Managing Threads

The Gmail API uses Thread resources to group email replies with their original message into a single conversation or thread. This allows you to retrieve all messages in a conversation, in order, making it easier to have context for a message or to refine search results.

Like messages, threads may also have labels applied to them. However, unlike messages, threads cannot be created, only deleted. Messages can, however, be inserted into a thread.


Retrieving threads

Threads provide a simple way of retrieving messages in a conversation in order. By listing a set of threads you can choose to group messages by conversation and provide additional context. You can retrieve a list of threads using the threads.list method, or retrieve a specific thread with threads.get. You can also filter threads using the same query parameters as for the Message resource. If any message in a thread matches the query, that thread is returned in the result.

The code sample below demonstrates how to use both methods in a sample that displays the most chatty threads in your inbox. The threads.list method fetches all thread IDs, then threads.get grabs all messages in each thread. For those with 3 or more replies, we extract the Subject line and display the non-empty ones plus the number of messages in the thread. You'll also find this code sample featured in the corresponding DevByte video.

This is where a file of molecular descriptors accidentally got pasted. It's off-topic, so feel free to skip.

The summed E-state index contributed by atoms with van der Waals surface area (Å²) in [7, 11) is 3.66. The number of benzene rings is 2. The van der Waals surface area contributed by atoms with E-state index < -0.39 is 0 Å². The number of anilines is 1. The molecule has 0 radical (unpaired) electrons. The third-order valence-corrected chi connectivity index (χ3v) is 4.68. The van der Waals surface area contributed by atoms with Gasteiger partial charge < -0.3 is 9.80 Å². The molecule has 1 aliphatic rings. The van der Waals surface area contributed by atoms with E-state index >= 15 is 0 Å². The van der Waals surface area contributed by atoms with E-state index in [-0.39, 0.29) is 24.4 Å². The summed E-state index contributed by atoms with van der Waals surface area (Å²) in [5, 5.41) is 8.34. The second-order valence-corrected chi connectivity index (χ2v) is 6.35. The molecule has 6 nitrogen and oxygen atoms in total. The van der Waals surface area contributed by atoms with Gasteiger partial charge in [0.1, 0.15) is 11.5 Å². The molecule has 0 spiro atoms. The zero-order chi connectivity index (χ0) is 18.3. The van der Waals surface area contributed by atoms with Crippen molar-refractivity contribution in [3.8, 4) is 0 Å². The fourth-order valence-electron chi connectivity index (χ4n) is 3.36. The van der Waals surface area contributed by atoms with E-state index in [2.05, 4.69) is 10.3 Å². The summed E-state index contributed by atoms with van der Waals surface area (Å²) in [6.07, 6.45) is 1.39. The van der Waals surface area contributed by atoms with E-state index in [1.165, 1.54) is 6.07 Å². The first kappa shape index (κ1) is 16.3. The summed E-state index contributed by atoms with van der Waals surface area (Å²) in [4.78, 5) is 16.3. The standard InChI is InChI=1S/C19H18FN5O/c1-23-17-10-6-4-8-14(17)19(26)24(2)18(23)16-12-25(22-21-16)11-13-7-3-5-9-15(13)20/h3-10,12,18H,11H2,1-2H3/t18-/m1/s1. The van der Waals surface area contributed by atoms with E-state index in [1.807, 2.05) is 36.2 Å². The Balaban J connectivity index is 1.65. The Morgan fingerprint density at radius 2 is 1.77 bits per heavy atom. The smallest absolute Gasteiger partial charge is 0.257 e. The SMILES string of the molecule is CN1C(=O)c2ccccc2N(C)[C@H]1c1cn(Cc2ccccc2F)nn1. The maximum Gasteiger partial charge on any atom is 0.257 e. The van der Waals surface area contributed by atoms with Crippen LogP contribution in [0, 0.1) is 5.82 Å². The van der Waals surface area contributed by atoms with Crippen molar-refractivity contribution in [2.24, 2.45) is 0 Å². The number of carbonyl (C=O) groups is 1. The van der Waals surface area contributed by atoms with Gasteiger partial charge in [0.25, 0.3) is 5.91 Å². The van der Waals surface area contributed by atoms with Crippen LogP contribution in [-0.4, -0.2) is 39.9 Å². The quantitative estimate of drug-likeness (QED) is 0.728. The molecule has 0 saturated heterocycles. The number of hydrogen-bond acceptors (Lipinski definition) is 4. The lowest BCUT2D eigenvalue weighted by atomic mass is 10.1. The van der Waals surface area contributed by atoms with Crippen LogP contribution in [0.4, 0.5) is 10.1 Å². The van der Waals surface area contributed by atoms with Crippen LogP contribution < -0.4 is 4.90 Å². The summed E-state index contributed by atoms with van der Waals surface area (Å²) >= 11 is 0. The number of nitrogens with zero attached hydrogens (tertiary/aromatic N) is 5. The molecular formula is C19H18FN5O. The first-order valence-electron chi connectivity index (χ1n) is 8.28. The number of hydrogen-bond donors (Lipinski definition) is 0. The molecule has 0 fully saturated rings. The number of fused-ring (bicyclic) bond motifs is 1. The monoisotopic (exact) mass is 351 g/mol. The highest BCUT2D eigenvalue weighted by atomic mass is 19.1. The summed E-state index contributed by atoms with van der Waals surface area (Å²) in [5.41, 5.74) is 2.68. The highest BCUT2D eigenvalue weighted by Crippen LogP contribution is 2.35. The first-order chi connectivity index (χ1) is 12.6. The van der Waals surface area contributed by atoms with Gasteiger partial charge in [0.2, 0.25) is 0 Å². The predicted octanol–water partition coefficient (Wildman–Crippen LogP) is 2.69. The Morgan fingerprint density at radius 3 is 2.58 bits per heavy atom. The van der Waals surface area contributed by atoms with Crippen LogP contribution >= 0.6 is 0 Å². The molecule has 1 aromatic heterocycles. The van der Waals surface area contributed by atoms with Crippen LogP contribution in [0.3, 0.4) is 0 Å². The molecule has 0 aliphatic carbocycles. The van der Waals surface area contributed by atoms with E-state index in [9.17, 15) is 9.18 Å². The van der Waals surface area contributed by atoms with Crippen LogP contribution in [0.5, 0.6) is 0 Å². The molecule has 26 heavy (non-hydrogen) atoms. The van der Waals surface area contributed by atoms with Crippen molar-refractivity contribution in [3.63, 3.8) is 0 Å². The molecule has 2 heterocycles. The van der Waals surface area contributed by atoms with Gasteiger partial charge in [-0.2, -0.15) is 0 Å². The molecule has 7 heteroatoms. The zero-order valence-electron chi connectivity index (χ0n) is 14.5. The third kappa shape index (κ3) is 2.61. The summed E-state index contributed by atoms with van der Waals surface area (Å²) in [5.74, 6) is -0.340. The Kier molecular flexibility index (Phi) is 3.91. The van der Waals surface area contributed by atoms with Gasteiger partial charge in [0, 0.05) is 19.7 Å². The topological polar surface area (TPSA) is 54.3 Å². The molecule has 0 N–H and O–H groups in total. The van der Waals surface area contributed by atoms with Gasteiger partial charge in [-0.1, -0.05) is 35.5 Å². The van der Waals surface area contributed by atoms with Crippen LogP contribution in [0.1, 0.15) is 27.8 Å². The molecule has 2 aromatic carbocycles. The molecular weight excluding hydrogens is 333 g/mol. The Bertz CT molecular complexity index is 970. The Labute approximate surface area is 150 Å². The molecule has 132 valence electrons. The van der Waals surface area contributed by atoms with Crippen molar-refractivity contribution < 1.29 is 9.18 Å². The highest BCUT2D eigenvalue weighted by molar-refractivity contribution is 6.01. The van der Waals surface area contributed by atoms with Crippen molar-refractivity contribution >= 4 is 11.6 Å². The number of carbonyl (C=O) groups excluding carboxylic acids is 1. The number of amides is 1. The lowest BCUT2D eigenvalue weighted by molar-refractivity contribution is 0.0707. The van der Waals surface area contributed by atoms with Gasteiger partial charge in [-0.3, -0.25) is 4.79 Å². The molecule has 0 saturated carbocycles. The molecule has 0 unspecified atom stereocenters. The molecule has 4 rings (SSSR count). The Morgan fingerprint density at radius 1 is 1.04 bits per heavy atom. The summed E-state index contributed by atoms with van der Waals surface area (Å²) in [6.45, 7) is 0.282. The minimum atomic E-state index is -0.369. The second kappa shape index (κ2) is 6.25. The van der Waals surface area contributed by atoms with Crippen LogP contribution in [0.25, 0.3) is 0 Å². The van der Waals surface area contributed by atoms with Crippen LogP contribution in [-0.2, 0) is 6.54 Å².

import google.auth
from googleapiclient.discovery import build
from googleapiclient.errors import HttpError

def show_chatty_threads():
  """Display threads with long conversations(>= 3 messages)
  Return: None

  Load pre-authorized user credentials from the environment.
  TODO(developer) - See
  for guides on implementing OAuth2 for the application.
  creds, _ = google.auth.default()

    # create gmail api client
    service = build("gmail", "v1", credentials=creds)

    # pylint: disable=maybe-no-member
    # pylint: disable:R1710
    threads = (
        service.users().threads().list(userId="me").execute().get("threads", [])
    for thread in threads:
      tdata = (
          service.users().threads().get(userId="me", id=thread["id"]).execute()
      nmsgs = len(tdata["messages"])

      # skip if <3 msgs in thread
      if nmsgs > 2:
        msg = tdata["messages"][0]["payload"]
        subject = ""
        for header in msg["headers"]:
          if header["name"] == "Subject":
            subject = header["value"]
        if subject:  # skip if no Subject line
          print(f"- {subject}, {nmsgs}")
    return threads

  except HttpError as error:
    print(f"An error occurred: {error}")

if __name__ == "__main__":

Adding drafts and messages to threads

If you are sending or migrating messages that are a response to another email or part of a conversation, your application should add that message to the related thread. This makes it easier for Gmail users who are participating in the conversation to keep the message in context.

A draft can be added to a thread as part of creating, updating, or sending a draft message. You can also add a message to a thread as part of inserting or sending a message.

In order to be part of a thread, a message or draft must meet the following criteria:

  1. The requested threadId must be specified on the Message or Draft.Message you supply with your request.
  2. The References and In-Reply-To headers must be set in compliance with the RFC 2822 standard.
  3. The Subject headers must match.

Take a look at the creating a draft or sending a message examples. In both cases, you would simply add a threadId key paired with a thread ID to a message's metadata, the message object.